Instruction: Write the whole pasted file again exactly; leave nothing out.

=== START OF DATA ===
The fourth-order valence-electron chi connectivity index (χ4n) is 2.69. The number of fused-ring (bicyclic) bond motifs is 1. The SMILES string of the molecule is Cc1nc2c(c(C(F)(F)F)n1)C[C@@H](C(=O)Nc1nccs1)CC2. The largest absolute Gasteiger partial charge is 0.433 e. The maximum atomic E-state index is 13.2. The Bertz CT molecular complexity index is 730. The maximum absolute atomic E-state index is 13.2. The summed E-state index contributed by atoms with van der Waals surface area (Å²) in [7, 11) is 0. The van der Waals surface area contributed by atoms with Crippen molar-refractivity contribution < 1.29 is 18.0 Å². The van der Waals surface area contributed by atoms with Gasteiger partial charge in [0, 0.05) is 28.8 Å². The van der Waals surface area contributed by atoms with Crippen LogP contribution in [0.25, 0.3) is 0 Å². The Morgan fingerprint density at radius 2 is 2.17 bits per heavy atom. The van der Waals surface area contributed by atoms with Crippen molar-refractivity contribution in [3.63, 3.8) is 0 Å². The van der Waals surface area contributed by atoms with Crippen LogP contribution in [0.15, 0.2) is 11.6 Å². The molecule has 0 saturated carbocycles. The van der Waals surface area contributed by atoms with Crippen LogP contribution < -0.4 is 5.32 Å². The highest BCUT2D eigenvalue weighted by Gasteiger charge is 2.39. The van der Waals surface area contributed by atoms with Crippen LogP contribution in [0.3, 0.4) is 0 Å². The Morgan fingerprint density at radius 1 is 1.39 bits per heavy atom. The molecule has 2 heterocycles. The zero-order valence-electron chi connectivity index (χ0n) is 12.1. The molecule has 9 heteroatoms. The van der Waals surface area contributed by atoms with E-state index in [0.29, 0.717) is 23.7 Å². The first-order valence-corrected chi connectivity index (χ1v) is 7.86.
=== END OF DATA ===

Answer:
The fourth-order valence-electron chi connectivity index (χ4n) is 2.69. The number of fused-ring (bicyclic) bond motifs is 1. The SMILES string of the molecule is Cc1nc2c(c(C(F)(F)F)n1)C[C@@H](C(=O)Nc1nccs1)CC2. The largest absolute Gasteiger partial charge is 0.433 e. The maximum atomic E-state index is 13.2. The Bertz CT molecular complexity index is 730. The maximum absolute atomic E-state index is 13.2. The summed E-state index contributed by atoms with van der Waals surface area (Å²) in [7, 11) is 0. The van der Waals surface area contributed by atoms with Crippen molar-refractivity contribution < 1.29 is 18.0 Å². The van der Waals surface area contributed by atoms with Gasteiger partial charge in [0, 0.05) is 28.8 Å². The van der Waals surface area contributed by atoms with Crippen LogP contribution in [0.25, 0.3) is 0 Å². The Morgan fingerprint density at radius 2 is 2.17 bits per heavy atom. The van der Waals surface area contributed by atoms with Crippen molar-refractivity contribution in [3.63, 3.8) is 0 Å². The van der Waals surface area contributed by atoms with Crippen LogP contribution in [0.15, 0.2) is 11.6 Å². The molecule has 0 saturated carbocycles. The van der Waals surface area contributed by atoms with Crippen LogP contribution < -0.4 is 5.32 Å². The highest BCUT2D eigenvalue weighted by Gasteiger charge is 2.39. The van der Waals surface area contributed by atoms with Crippen LogP contribution in [0.3, 0.4) is 0 Å². The Morgan fingerprint density at radius 1 is 1.39 bits per heavy atom. The molecule has 2 heterocycles. The zero-order valence-electron chi connectivity index (χ0n) is 12.1. The molecule has 9 heteroatoms. The van der Waals surface area contributed by atoms with E-state index in [0.29, 0.717) is 23.7 Å². The first-order valence-corrected chi connectivity index (χ1v) is 7.86.